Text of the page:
So, I have a class with an array inside. Currently, my strategy for enumerating over the class's items is to use the code, foreach (item x in classInstance.InsideArray) . I would much rather use foreach (item x in classInstance) and make the array private. My main concern is that I really need to avoid anything slow; the array gets hit a lot (and has a couple hundred items). It is vital that enumerating over this array is cheap. One thought was to just have the class implement IEnumerable<item>, but InsideArray.getEnumerator() only gives me a non-generic enumerator. I also tried implementing the IEnumerable interface. This worked but was very slow, possibly due to boxing.

Is there a way to make the class itself enumerable without a performance hit?

Normal Code:

//Class
public class Foo {
    //Stuff
    public Item[,] InsideArray {get; private set;}
}

//Iteration.  Shows up all over the place
foreach (Item x in classInstance.InsideArray)
{
    //doStuff
}

Adjusted, much slower code:

//Class
public class Foo : IEnumerable {
    //Stuff
    private Item[,] InsideArray;
    System.Collections.IEnumerator System.Collections.IEnumerable GetEnumerator()
    {
        return InsideArray.GetEnumerator();
    }
}

//Iteration.  Shows up all over the place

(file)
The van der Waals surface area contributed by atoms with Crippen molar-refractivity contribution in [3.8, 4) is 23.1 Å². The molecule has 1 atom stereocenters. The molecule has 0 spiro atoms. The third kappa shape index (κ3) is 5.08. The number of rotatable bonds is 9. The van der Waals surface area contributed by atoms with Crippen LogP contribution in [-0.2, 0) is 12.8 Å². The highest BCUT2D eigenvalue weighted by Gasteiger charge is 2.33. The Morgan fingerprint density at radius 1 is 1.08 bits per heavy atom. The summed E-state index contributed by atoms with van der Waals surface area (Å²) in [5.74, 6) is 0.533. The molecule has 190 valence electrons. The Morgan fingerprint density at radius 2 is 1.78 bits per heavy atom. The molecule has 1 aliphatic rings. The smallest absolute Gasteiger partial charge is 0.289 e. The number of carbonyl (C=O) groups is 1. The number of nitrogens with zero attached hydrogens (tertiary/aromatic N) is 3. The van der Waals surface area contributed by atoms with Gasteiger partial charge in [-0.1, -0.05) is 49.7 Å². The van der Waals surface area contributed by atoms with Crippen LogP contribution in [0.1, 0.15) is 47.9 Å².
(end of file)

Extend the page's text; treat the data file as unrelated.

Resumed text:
foreach (Item x in classInstance)
{
    //doStuff
}

Note: Adding an implementation for the nongeneric iterator is possible and faster than my slow solution, but it is still a bit worse than just using the array directly. I was hoping there was a way to somehow tell C#, "hey, when I ask you to iterate over this object iterate over it's array, just as fast," but apparently that is not quite possible...at least from the answers suggested thus far.

  • How is the InsideArray implemented inside your class? – Fredrik Mörk May 17 '09 at 7:26
  • public Item[,] InsideArray {get; private set;} – Brian May 17 '09 at 7:36
  • Please show the exact code you tried which was too slow. – Jon Skeet May 17 '09 at 7:47
  • Slow version added. – Brian May 17 '09 at 8:27
  • Okay, try implementing the generic IEnumerable<T> interface instead (I've provided one implementation in my answer). With the non-generic form you'll be casting on every iteration. – Jon Skeet May 17 '09 at 9:03
up vote 1 down vote accepted

How about adding an indexer to the class:

public MyInsideArrayType this[int index]
{
   get{return this.insideArray[index];
}

And if you REALLY need foreach capabilities:

public IEnumerable<MyInsideArrayType> GetEnumerator()
{
   for(int i = 0; i<this.insideArray.Count;i++)
   {
      yield return this[i];
   }
}
  • I'm already using an indexer, and the other suggestion you made is painfully slow. – Brian May 17 '09 at 7:31
  • 3
    Can't read your mind man, post your code and we'll know.... – BFree May 17 '09 at 7:33